Southern Sudan: UN Security Council praises referendum
The UN Security Council has welcomed the mostly peaceful and orderly referendum in Southern Sudan that is widely expected to result in secession.
However, it also urged the north and south to resolve outstanding issues, including the disputed Abyei region.
The head of the UN mission to Sudan said recent tensions in Abyei, on the border between north and south, could lead to instability for months to come.
The Security Council also expressed concern about the violence in Darfur.
Clashes between rebels and government troops in the western region have displaced 40,000 people over the past month.
Diplomats are watching the dynamics closely, aware Khartoum fears that Southern independence may strengthen separatist tendencies in Darfur, reports the BBC's Barbara Plett at the UN's headquarters in New York.
At a meeting on Tuesday, members of the Security Council praised the conduct of the referendum in Southern Sudan, noting observer reports that it had been largely free, fair and credible.
"The people of Southern Sudan, after decades of war, and more than two million killed, have cast their votes peacefully, and expressed their will," said US permanent representative Susan Rice.
But they stressed the importance of resolving outstanding issues between the north and south in the next six months.
In particular, they voiced concerns about tensions in Abyei, urging leaders from both sides to agree on its status.
The UN special envoy to Sudan, Haile Menkarios, said deadly clashes between rival ethnic communities there - Misseriya Arab nomads from the north and pro-Southern Dinka Ngok - had been contained with an agreement reached by the Northern and Southern governments on Monday.
But Mr Menkarios also warned that the absence of a final settlement left open the possibility of further violence.
"These efforts for reducing tensions and preventing violence can contain the situation. However, the continued absence of a final settlement on the future of Abyei leaves open the possibility of further clashes between the communities," he told the Security Council.
The 2005 Comprehensive Peace Agreement (CPA), which ended two decades of civil war and mandated the referendum on Southern independence, expires in July.
Issues such as oil-wealth sharing, border demarcation, division of debt and questions of citizenship need to be resolved by then.
Security Council members urged the two sides to bring the same spirit to these negotiations as they brought to the referendum.
Both Sudan and the South are reliant on their oil revenues, which account for 98% of South Sudan's budget. But the two countries cannot agree how to divide the oil wealth of the former united state. Some 75% of the oil lies in the South but all the pipelines run north. It is feared that disputes over oil could lead the two neighbours to return to war.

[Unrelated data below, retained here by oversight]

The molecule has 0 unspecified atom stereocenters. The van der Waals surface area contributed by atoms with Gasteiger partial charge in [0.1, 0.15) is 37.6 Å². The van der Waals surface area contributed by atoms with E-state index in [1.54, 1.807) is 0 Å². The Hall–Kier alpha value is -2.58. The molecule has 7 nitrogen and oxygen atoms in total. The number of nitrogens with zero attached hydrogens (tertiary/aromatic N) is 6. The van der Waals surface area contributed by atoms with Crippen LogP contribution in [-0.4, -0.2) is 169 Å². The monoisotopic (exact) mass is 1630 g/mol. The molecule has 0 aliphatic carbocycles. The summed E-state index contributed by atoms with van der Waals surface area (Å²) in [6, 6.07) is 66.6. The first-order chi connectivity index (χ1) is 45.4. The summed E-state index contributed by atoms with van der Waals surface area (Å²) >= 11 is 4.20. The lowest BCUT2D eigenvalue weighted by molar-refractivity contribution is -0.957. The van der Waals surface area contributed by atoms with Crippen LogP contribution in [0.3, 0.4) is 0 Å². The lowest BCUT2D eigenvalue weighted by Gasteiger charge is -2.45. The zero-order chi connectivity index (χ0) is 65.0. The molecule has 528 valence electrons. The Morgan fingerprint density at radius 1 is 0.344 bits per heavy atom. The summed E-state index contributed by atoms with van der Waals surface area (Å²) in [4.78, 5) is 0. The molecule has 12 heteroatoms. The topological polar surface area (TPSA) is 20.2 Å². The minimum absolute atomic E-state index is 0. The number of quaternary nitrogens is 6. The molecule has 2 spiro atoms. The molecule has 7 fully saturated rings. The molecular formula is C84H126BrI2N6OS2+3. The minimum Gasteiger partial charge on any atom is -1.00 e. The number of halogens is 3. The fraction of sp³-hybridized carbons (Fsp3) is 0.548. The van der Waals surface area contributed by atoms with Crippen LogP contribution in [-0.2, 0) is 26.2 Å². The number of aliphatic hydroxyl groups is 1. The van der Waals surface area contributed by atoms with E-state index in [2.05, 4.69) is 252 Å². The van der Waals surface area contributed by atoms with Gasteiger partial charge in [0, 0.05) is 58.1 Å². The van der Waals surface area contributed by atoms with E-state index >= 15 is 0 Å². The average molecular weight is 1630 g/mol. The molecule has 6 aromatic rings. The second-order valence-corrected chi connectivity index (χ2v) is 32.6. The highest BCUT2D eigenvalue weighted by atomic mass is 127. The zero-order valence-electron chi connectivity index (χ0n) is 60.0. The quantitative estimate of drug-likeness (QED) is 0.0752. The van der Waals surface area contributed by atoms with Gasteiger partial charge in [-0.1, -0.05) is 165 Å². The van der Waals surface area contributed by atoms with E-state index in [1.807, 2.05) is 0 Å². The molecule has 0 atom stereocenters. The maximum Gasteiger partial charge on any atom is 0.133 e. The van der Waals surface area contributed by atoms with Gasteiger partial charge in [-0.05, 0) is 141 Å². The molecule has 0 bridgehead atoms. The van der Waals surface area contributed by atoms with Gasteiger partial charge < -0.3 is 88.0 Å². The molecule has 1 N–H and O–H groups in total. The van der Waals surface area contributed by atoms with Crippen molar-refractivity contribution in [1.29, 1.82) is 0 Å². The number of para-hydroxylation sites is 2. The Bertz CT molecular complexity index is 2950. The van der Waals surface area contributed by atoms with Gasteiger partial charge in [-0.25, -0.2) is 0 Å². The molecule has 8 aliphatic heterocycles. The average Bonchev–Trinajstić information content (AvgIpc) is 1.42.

Although they were united for many years, the two Sudans were always very different. The great divide is visible even from space, as this Nasa satellite image shows. The northern states are a blanket of desert, broken only by the fertile Nile corridor. South Sudan is covered by green swathes of grassland, swamps and tropical forest.
Sudan's arid north is mainly home to Arabic-speaking Muslims. But in South Sudan there is no dominant culture. The Dinkas and the Nuers are the largest of more than 200 ethnic groups, each with its own languages and traditional beliefs, alongside Christianity and Islam.
The health inequalities in Sudan are illustrated by infant mortality rates. In South Sudan, one in 10 children die before their first birthday. Whereas in the more developed northern states, such as Gezira and White Nile, half of those children would be expected to survive.
The gulf in water resources between north and south is stark. In Khartoum, River Nile, and Gezira states, two-thirds of people have access to piped drinking water and pit latrines. In the south, boreholes and unprotected wells are the main drinking sources. More than 80% of southerners have no toilet facilities whatsoever.
Throughout the two Sudans, access to primary school education is strongly linked to household earnings. In the poorest parts of the south, less than 1% of children finish primary school. Whereas in the wealthier north, up to 50% of children complete primary level education.
Conflict and poverty are the main causes of food insecurity in both countries. In Sudan, many of the residents of war-affected Darfur and the border states of Blue Nile and South Kordofan, depend on food aid. The UN said about 2.8m people in South Sudan would require food aid in 2013. The northern states tend to be wealthier, more urbanised and less reliant on agriculture.